To save Eugene’s Civic Stadium, the historic ballpark should be converted from a baseball stadium to a $70 million home for professional soccer, entertainment and community recreation, a consultant recommends.
But private money would have to be raised quickly, and city voters next year would have to pass a bond measure to pay for the ambitious plan.
That’s the scenario from Bend-based sports consultant Marshall Glickman, who this week presented his ideas to preserve the 72-year old stadium at 20th Avenue and Willamette Street in south Eugene.
The fate of the Depression-era stadium is uncertain because its tenant for the past 40 years, the Eugene Emeralds minor league baseball team, has left Civic to play starting next month at the University of Oregon’s PK Park. The Eugene School District, the stadium’s owner, considers the property a financial burden and wants to find a buyer for the 10.2-acre site later this year.
Glickman’s conceptual plan aims to show how the wooden stadium could be kept in use and turn a profit. “It’s not meant to be right; it’s meant to stimulate a discussion,” he said. Stadium supporters are touting the ideas as an alternative to the stadium being sold to a developer, torn down and being replaced by housing or some other use.
“It’s aspirational, but it’s grounded in reality,” said Joyce Berman, a board member of Save Civic Stadium. “It’s not just a pipe dream.”
Yet, there’s a vast chasm between the existing empty and decaying stadium and Glickman’s concept of a refurbished, profitable recreation and entertainment venue. Under his scenario, Eugene would need to attract a professional soccer team, and voters would approve a hefty bond measure.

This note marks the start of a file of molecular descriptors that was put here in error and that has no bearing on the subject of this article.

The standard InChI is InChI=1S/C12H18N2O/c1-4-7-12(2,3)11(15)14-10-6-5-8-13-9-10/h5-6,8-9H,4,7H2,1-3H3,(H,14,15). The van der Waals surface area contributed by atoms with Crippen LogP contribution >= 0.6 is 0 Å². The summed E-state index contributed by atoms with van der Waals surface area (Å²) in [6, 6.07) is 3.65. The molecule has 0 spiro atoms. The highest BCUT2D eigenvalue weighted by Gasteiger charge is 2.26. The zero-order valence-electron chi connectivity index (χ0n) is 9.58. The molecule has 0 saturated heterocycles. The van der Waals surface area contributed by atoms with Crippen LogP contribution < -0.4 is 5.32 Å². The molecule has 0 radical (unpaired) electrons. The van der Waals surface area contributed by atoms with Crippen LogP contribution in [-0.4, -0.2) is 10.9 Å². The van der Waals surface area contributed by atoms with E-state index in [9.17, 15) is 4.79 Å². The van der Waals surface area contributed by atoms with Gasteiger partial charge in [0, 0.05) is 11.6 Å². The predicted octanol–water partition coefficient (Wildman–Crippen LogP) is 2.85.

Under Glickman’s plan, the school district would continue to own Civic and receive rent from a yet-to-be-formed operating company funded by private investors.
Stadium supporters will need to move quickly.
The school district board in September or October is expected to seek buyers to acquire the site.
Glickman recommends the formation of an “operating entity” to raise money from investors starting this summer. This group would be created by selling 91 limited partnerships for $25,000 apiece during the next 2½ years. That would raise $2.3 million. The private group would lead the preservation and development effort and eventually oversee the operation and renting out of the property to users, in cooperation with the school district and the city of Eugene.
The biggest financial investment would need to come from Eugene property owners.
A $70 million bond measure paid off in 20 years would cost the owner of home assessed at $200,000 between $101 and $106 dollars more a year in property taxes.
Stadium supporters said if the school board accepts the group’s proposal, they would work with the city of Eugene to put the bond measure before voters by June 2011.
Mayor Kitty Piercy, who on Friday was briefed by Glickman on the plan, called it an “exciting possibility in a time when we seek and need new economic engines in our community.”
Asked if voters would approve a bond measure, Piercy replied, “There’s a lot of work that must be done before this topic is ripe.”
Under the plan, the Eugene Family YMCA would move into a new 50,000-square-foot building on the site. The YMCA board has been interested in the Civic site to replace its aging structure a few blocks east on Patterson Street.
YMCA President Dave Perez said he was pleased that the plan shows a place for YMCA, but the group’s board of directors had thought it would pay for a new building with private donations.